Known for music of great simplicity and purity of melody, classical composer and pianist Frédéric François Chopin (1810-1849) was born on this day in Zelazowa Wola, a village near Warsaw, Poland. His father was French, his mother Polish.
A child prodigy, composing by age seven, he graduated from the Warsaw Conservatory then traveled to Paris in 1831 where he joined the era's artistic and cultural elite. Chopin taught piano (a "premiere" instructor) and continued to perform and compose music.
"One needs only to study a certain positioning of the hand in relation to the keys to obtain with ease the most beautiful sounds," he once explained.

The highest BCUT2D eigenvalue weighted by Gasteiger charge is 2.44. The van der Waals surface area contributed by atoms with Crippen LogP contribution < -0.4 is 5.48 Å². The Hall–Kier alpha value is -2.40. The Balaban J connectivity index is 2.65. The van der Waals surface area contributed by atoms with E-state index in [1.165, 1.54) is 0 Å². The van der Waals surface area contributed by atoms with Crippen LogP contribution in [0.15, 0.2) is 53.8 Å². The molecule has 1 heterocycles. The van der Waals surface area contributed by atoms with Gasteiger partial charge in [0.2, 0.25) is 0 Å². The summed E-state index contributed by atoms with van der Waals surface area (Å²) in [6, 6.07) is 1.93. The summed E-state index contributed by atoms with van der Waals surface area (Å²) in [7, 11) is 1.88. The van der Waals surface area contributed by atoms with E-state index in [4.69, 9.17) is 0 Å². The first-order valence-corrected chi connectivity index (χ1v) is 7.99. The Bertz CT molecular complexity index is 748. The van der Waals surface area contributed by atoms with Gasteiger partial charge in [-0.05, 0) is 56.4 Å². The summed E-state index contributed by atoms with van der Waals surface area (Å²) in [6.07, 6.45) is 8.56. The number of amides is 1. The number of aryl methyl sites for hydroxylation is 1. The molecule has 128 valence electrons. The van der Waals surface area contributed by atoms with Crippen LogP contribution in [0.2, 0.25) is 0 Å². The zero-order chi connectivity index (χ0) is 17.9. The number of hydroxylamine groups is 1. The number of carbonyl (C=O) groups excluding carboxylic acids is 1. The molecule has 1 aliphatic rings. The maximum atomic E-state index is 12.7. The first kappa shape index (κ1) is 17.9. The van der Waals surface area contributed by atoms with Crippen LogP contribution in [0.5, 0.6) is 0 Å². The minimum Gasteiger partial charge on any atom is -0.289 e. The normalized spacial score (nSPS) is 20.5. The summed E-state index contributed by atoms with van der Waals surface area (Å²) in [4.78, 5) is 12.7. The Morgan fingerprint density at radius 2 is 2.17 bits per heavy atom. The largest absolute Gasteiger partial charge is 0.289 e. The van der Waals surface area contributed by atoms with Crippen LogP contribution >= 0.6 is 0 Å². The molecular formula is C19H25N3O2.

Chopin met and fell in love with the dynamic novelist George Sand in 1836. His romantic ballades, preludes, mazurkas, and waltzes celebrated his passion for life. A genius of improvisation and original style, Chopin transformed complexities into simple grace.
"Time is still the best critic, and patience the best teacher," he said. Frail throughout his life, the sickly, elegant genius died of tuberculosis at age 39.
"Beethoven embraced the universe with the power of his spirit," Chopin wrote. "I do not climb so high. A long time ago I decided that my universe will be the soul and heart of man."
All the loveliest things come simply.